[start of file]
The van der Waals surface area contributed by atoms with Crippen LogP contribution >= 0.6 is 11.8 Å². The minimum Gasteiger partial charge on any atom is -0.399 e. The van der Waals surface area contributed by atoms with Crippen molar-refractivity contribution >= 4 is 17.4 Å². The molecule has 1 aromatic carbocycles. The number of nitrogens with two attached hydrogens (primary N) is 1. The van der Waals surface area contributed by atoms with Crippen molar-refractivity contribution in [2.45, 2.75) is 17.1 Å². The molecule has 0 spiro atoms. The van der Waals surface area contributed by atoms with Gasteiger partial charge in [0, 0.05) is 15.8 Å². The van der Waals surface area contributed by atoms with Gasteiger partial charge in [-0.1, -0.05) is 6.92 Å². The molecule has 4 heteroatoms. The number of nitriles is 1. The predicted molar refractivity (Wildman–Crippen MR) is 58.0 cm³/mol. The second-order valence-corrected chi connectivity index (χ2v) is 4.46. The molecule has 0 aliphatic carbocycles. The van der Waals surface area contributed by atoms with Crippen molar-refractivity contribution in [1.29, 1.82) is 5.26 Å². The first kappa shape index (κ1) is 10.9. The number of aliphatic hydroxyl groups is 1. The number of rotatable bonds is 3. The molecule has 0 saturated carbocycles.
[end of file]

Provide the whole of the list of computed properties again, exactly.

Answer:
The van der Waals surface area contributed by atoms with Crippen LogP contribution >= 0.6 is 11.8 Å². The minimum Gasteiger partial charge on any atom is -0.399 e. The van der Waals surface area contributed by atoms with Crippen molar-refractivity contribution >= 4 is 17.4 Å². The molecule has 1 aromatic carbocycles. The number of nitrogens with two attached hydrogens (primary N) is 1. The van der Waals surface area contributed by atoms with Crippen molar-refractivity contribution in [2.45, 2.75) is 17.1 Å². The molecule has 0 spiro atoms. The van der Waals surface area contributed by atoms with Gasteiger partial charge in [0, 0.05) is 15.8 Å². The van der Waals surface area contributed by atoms with Gasteiger partial charge in [-0.1, -0.05) is 6.92 Å². The molecule has 4 heteroatoms. The number of nitriles is 1. The predicted molar refractivity (Wildman–Crippen MR) is 58.0 cm³/mol. The second-order valence-corrected chi connectivity index (χ2v) is 4.46. The molecule has 0 aliphatic carbocycles. The van der Waals surface area contributed by atoms with Crippen molar-refractivity contribution in [1.29, 1.82) is 5.26 Å². The first kappa shape index (κ1) is 10.9. The number of aliphatic hydroxyl groups is 1. The number of rotatable bonds is 3. The molecule has 0 saturated carbocycles.